Thursday, March 08, 2012


Not the thing you want to say, when it comes to handloading.

I loaded 100 .44 magnum rounds for a hunting trip last fall. I didn't get a deer with the old .44, in fact, the only deer I got last year was a doe with the bow. I have shot all but about 15 of those rounds, plinking at various things.

I came across the other box of bullets that I bought at the same time. That is when I discovered the error. They were 200 grain bullets, not 240's like I thought. I used the data for 240's.

Generally, when you handload, you are supposed to start 10% below the maximum charge weight and work your way up. Not with Hodgdon 110, also known as Winchester 296. This powder is only supposed to be reduced 3%. The reason is, that this particular powder has issues, in that once the bullet starts moving, pressure drops, and that causes the burning to slow, which could cause the bullet to stop, thereby acting like an obstruction. That is one theory anyway, as they have not been unable to reproduce it in the lab, although there have been enough problems (detonations) to produce the warning. I figure by using the wrong data I reduced them 13%. And then fired most of them.

Of course, this is much better than using 200 grain data to load 240 grain bullets. That would have been readily apparent. Then again, the Super Redhawk is about the strongest revolver made, handling cartridges up to 50,000 CUP, so it might have been OK.

Now since I have not killed myself with the first 85 rounds, I am debating if I should just fire off the remaining ones, or try to pull the bullets.

Updated to add the relevant warning from Hodgdon:

For those loads listed where a starting load is not shown, start 10% below the suggested maximum load and then approach maximums carefully, watching for any sign of pressure (difficult extraction, cratered and flattened or blown primers, and unusual recoil). H110 and Winchester 296 loads should not be reduced more than 3%.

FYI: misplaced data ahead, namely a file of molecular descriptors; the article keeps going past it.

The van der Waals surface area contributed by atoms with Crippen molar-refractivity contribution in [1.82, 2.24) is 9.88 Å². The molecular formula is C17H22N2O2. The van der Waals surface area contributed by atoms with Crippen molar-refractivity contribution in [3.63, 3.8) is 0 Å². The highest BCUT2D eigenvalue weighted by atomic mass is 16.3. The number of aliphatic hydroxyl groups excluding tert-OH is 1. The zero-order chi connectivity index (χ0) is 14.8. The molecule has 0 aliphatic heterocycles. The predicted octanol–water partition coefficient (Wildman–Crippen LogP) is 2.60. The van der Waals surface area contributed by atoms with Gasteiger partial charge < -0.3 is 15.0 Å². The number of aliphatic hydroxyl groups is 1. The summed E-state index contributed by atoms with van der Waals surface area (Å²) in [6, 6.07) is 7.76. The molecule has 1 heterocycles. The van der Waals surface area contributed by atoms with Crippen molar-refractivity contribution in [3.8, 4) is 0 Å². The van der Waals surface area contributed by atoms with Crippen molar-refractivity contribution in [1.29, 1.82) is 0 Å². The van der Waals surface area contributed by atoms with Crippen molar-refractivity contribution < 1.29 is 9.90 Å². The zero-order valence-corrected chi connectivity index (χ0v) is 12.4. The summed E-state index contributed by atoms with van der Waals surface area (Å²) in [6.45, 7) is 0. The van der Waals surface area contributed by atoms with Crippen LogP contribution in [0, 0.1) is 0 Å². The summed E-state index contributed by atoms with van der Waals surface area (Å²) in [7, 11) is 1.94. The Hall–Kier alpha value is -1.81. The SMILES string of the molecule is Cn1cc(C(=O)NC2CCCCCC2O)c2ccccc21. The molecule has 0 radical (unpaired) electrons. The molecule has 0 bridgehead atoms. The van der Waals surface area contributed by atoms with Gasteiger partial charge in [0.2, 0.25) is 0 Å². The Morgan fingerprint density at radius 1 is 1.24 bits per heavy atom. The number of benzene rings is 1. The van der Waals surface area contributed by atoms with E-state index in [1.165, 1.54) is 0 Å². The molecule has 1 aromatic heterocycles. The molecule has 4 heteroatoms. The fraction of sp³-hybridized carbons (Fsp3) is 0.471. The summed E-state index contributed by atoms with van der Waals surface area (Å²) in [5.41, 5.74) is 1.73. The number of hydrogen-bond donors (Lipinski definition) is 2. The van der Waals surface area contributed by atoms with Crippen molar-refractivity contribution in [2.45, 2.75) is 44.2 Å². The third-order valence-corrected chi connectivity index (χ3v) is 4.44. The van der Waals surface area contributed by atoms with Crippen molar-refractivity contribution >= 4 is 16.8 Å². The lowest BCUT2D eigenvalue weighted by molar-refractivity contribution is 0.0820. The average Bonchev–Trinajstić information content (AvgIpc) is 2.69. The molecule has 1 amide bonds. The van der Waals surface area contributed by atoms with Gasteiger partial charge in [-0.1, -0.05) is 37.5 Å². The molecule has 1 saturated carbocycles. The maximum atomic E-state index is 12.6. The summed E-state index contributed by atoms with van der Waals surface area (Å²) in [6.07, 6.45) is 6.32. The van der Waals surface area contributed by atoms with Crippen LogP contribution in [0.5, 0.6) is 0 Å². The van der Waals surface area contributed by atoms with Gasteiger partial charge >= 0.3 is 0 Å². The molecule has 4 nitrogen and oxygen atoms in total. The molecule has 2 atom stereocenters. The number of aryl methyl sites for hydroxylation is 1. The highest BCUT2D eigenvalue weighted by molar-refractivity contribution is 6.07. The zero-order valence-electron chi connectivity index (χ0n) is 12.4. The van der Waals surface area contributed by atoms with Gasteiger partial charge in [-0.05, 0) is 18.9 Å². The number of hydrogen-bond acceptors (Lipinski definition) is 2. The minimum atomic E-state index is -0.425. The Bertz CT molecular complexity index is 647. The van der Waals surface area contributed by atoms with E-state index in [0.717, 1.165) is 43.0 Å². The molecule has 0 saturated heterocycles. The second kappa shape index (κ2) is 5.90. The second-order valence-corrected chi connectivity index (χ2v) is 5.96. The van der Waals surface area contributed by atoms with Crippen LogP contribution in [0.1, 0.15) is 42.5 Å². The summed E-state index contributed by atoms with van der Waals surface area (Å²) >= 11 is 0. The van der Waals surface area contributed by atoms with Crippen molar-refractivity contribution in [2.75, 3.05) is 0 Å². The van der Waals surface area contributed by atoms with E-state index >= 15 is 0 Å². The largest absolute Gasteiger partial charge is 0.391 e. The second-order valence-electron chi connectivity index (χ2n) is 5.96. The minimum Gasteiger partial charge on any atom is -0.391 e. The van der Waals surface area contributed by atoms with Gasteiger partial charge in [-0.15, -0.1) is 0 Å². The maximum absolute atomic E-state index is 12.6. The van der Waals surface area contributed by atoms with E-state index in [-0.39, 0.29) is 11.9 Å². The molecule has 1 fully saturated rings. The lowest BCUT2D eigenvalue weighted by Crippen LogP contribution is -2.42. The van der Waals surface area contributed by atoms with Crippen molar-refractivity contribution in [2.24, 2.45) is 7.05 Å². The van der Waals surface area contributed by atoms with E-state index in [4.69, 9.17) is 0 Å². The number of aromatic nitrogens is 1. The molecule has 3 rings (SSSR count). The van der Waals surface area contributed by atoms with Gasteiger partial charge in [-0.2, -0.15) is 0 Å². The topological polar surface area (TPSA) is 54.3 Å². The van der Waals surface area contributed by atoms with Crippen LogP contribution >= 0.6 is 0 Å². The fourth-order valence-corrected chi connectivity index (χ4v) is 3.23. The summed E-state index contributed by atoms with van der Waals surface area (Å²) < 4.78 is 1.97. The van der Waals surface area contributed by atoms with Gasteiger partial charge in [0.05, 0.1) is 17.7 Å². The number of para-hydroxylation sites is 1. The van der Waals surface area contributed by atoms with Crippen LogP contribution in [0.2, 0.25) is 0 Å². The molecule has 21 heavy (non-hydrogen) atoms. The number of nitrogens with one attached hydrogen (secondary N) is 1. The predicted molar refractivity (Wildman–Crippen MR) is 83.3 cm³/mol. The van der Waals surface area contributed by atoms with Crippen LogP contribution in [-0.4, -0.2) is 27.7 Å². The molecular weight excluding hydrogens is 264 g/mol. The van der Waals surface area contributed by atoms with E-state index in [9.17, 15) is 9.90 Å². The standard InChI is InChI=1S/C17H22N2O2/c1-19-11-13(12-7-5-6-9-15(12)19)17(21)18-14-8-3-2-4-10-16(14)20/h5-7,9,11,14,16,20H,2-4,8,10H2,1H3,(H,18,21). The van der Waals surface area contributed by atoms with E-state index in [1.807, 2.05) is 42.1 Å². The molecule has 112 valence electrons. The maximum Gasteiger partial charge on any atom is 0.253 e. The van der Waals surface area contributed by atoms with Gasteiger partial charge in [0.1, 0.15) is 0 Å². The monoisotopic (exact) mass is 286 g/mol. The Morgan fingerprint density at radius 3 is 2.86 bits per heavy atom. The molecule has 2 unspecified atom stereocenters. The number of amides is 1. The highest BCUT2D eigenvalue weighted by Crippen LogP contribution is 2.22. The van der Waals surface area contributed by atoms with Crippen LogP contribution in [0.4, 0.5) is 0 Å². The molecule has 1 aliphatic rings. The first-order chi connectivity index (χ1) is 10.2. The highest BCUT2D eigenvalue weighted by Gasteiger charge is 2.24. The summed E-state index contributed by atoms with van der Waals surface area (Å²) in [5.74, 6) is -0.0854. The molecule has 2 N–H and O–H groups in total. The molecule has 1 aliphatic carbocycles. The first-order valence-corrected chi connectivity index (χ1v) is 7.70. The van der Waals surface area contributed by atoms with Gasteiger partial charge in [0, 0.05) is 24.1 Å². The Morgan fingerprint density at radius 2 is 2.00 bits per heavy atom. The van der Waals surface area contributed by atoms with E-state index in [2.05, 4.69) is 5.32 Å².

Reduce H110 and Winchester 296 loads 3% and work up from there. H110 and Winchester 296 if reduced too much will cause inconsistent ignition. In some cases it will lodge a bullet in the barrel, causing a hazardous situation (Barrel Obstruction). This may cause severe personal injury or death to users or bystanders. DO NOT REDUCE H110 LOADS BY MORE THAN 3%.


Anonymous said...

They will be fine, shoot them.

Res Ipsa

Anonymous said...

I agree. Heavier bullets need the lighter powder. Don't do this in reverse. But your 200 gr bullets are allowed now powder than you used.

Anonymous said...

I think what they are getting at is that its not a good idea to go less than 3% of the min load, not that you can't go less than 3% of the max load.

85 rounds have done just fine so I'm guessing the next 15 will be OK too. If you have a squib shot, stop shooting and clear it. Otherwise enjoy.

Res Ipsa

Giraffe said...

No, you are not supposed to reduce more than 3% of the max load.

I will be looking for a different powder when I get my stock used up. I have problems loading it because it is so fine grained. It should meter well, but it leaks around the drums on the 2 powder measures I have.

I will shoot them up.